Happy Spring. It already feels like Summer here in Texas. So, we’ve spent a good portion of it at the air-conditioned book field we call the local library.
First, I wanted to share a couple of cute adult level books, because really I think I grab one book for us for every ten I grab my kids (most of that is they have more time to read, with it being a daily requirement at their school…That almost makes me want to go back to school). But I did manage to get two good ones this time.
The first I reserved, it’s comedian Jim Gaffigan’s “Dad is Fat”.
My husband and I love Jim. He’s relatable and centered in a large family. Few people understand the love and the flipping chaos of that these days: and trust me, those of us living it need some laughs. It was Gaffigan who said large families are like waterbed stores, they used to be everywhere, and now they’re just weird…Anyway, if you love his stand-up, you need this in your life.
The second book I happened upon by accident as I was leaving the library and went back around in line to check it out. “Murder in the House of Rooster Happiness” by David Casarett has a striking cover and it’s about a Thai nurse named Ladarat who has to act like a detective. It’s exotic, it’s thoughtful, it’s a wonderful little escape I recommend for people who love things in the vein of Agatha Christie, and it has such a wonderful viewpoint.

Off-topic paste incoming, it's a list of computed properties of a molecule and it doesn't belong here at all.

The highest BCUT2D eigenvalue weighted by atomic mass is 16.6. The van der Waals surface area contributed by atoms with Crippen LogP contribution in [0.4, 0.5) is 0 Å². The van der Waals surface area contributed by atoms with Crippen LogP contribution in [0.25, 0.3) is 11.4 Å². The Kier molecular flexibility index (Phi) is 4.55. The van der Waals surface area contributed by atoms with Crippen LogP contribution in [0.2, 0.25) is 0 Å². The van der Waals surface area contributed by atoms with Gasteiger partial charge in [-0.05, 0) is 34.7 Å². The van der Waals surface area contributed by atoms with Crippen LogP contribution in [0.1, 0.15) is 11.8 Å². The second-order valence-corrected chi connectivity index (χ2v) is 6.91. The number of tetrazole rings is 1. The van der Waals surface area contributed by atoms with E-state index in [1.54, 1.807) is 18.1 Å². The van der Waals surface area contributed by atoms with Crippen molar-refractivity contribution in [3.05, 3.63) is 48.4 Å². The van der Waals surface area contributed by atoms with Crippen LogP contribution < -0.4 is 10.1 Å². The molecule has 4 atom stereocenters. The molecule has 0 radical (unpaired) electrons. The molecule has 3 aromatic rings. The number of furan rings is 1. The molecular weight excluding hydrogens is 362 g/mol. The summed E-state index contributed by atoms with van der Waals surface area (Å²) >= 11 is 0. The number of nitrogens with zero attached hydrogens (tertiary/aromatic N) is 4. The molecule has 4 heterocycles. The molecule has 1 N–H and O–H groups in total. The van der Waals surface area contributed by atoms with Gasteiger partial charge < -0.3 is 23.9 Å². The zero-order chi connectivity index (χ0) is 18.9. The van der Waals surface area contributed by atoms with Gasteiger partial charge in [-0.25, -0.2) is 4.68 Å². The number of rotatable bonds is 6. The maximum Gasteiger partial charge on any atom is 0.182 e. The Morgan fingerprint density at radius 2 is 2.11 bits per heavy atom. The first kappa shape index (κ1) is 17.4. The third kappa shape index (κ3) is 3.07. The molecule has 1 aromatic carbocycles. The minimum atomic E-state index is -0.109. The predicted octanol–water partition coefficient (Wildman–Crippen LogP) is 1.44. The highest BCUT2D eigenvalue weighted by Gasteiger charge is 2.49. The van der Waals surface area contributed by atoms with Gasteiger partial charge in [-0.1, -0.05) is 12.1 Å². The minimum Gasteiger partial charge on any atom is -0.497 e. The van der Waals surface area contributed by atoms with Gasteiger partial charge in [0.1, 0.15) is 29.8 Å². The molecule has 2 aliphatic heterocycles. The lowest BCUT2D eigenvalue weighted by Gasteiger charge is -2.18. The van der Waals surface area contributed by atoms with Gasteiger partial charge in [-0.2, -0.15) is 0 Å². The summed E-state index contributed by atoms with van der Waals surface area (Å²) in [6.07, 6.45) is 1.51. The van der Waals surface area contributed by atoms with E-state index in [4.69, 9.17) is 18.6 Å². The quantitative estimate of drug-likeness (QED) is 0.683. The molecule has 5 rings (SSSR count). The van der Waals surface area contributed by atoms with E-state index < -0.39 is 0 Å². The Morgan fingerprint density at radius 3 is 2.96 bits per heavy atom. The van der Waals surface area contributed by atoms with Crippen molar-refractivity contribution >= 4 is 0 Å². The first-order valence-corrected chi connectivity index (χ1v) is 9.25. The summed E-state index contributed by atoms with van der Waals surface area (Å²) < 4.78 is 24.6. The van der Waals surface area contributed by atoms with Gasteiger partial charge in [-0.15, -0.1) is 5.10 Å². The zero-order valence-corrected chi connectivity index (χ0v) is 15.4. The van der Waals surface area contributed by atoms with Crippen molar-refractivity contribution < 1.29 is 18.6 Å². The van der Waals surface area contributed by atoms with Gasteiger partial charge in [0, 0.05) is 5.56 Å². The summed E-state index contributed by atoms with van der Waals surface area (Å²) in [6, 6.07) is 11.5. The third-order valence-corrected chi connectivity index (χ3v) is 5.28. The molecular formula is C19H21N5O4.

For my older children, we found “Arthur and the Golden Rope” by Joe Todd-Stanton, and “Futhermore” by Tahereh Mafi. Both high magical and adventurous, and dealing with the bravery it takes a young person to prove themselves. My son was very happy with Nordic based tale and lovely illustrations of “Arthur and the Golden Rope”, and for any child interested in that mythology this is a great pick.
“Furthermore” was more the speed of my eldest daughter, who was instantly in love with the cover art and opening pages. It’s a nice story for upper-elementary students, that is for sure.
And, finally, for our littlest reader, we chose a traditionally illustrated Easter board book. It’s longer than most, but the pictures kept my toddler still. Other than Beatrix Potter, we don’t have a lot of stories and art like this. The style is still around, but not as popular as in the past, so we liked the idea of introducing it to babies and toddlers. Jan Brett’s “The Easter Egg” is so lovely and intricate to look at that I could see an adult getting lost in the illustrations of this board book. Great find for the holiday that will be upon us soon.
Happy book hunting!